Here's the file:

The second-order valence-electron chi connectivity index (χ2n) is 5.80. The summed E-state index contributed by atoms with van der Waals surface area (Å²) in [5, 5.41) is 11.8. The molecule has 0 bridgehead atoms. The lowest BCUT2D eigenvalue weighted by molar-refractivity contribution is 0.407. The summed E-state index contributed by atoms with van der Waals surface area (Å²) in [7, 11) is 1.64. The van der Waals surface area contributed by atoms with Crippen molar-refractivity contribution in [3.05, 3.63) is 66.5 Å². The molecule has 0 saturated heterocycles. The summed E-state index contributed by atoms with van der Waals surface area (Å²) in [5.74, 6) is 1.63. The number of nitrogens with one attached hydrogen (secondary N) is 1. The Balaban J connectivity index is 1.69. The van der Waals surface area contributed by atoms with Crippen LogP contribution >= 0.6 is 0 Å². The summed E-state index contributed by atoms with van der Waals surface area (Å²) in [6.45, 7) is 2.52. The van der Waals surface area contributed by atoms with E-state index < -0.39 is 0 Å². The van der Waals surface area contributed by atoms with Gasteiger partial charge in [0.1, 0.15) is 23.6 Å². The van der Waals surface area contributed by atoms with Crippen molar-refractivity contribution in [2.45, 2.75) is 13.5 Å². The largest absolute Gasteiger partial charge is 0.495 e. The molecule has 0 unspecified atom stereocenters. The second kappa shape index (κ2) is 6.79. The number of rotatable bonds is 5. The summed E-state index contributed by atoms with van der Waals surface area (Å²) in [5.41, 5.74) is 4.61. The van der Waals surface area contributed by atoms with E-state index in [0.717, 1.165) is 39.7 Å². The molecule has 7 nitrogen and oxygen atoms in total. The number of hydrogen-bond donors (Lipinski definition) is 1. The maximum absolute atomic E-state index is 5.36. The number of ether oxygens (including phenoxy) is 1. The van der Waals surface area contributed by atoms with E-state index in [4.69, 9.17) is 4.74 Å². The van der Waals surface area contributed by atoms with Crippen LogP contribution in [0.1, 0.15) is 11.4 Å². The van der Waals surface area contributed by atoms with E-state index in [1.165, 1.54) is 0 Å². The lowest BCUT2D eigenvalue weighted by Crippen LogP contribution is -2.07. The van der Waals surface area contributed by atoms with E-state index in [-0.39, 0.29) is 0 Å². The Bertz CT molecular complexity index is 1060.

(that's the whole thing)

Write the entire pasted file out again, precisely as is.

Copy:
The second-order valence-electron chi connectivity index (χ2n) is 5.80. The summed E-state index contributed by atoms with van der Waals surface area (Å²) in [5, 5.41) is 11.8. The molecule has 0 bridgehead atoms. The lowest BCUT2D eigenvalue weighted by molar-refractivity contribution is 0.407. The summed E-state index contributed by atoms with van der Waals surface area (Å²) in [7, 11) is 1.64. The van der Waals surface area contributed by atoms with Crippen molar-refractivity contribution in [3.05, 3.63) is 66.5 Å². The molecule has 0 saturated heterocycles. The summed E-state index contributed by atoms with van der Waals surface area (Å²) in [5.74, 6) is 1.63. The number of nitrogens with one attached hydrogen (secondary N) is 1. The Balaban J connectivity index is 1.69. The van der Waals surface area contributed by atoms with Crippen LogP contribution >= 0.6 is 0 Å². The summed E-state index contributed by atoms with van der Waals surface area (Å²) in [6.45, 7) is 2.52. The van der Waals surface area contributed by atoms with E-state index < -0.39 is 0 Å². The van der Waals surface area contributed by atoms with Gasteiger partial charge in [0.1, 0.15) is 23.6 Å². The van der Waals surface area contributed by atoms with Crippen molar-refractivity contribution in [2.45, 2.75) is 13.5 Å². The largest absolute Gasteiger partial charge is 0.495 e. The molecule has 0 unspecified atom stereocenters. The second kappa shape index (κ2) is 6.79. The number of rotatable bonds is 5. The summed E-state index contributed by atoms with van der Waals surface area (Å²) in [5.41, 5.74) is 4.61. The van der Waals surface area contributed by atoms with E-state index in [0.717, 1.165) is 39.7 Å². The molecule has 7 nitrogen and oxygen atoms in total. The number of hydrogen-bond donors (Lipinski definition) is 1. The maximum absolute atomic E-state index is 5.36. The number of ether oxygens (including phenoxy) is 1. The van der Waals surface area contributed by atoms with E-state index in [4.69, 9.17) is 4.74 Å². The van der Waals surface area contributed by atoms with Crippen LogP contribution in [0.1, 0.15) is 11.4 Å². The van der Waals surface area contributed by atoms with E-state index in [1.165, 1.54) is 0 Å². The lowest BCUT2D eigenvalue weighted by Crippen LogP contribution is -2.07. The van der Waals surface area contributed by atoms with E-state index in [-0.39, 0.29) is 0 Å². The Bertz CT molecular complexity index is 1060.